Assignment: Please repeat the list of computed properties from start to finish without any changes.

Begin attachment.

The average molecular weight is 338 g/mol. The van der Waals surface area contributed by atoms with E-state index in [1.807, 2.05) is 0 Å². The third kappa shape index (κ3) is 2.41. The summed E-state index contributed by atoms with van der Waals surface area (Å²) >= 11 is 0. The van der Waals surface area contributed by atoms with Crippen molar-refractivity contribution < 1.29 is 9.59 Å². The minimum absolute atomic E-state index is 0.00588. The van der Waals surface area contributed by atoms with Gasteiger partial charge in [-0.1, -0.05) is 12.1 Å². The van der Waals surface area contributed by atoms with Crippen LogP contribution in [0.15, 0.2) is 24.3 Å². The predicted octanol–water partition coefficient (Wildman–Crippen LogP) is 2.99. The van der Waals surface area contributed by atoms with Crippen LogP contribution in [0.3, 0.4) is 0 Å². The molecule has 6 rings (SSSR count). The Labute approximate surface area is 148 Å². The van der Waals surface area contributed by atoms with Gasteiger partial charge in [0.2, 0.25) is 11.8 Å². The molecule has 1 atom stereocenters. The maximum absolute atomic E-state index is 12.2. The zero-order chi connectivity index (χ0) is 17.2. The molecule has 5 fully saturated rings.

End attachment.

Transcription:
The average molecular weight is 338 g/mol. The van der Waals surface area contributed by atoms with E-state index in [1.807, 2.05) is 0 Å². The third kappa shape index (κ3) is 2.41. The summed E-state index contributed by atoms with van der Waals surface area (Å²) >= 11 is 0. The van der Waals surface area contributed by atoms with Crippen molar-refractivity contribution < 1.29 is 9.59 Å². The minimum absolute atomic E-state index is 0.00588. The van der Waals surface area contributed by atoms with Gasteiger partial charge in [-0.1, -0.05) is 12.1 Å². The van der Waals surface area contributed by atoms with Crippen LogP contribution in [0.15, 0.2) is 24.3 Å². The predicted octanol–water partition coefficient (Wildman–Crippen LogP) is 2.99. The van der Waals surface area contributed by atoms with Crippen LogP contribution in [0.3, 0.4) is 0 Å². The molecule has 6 rings (SSSR count). The Labute approximate surface area is 148 Å². The van der Waals surface area contributed by atoms with Gasteiger partial charge in [0.2, 0.25) is 11.8 Å². The molecule has 1 atom stereocenters. The maximum absolute atomic E-state index is 12.2. The zero-order chi connectivity index (χ0) is 17.2. The molecule has 5 fully saturated rings.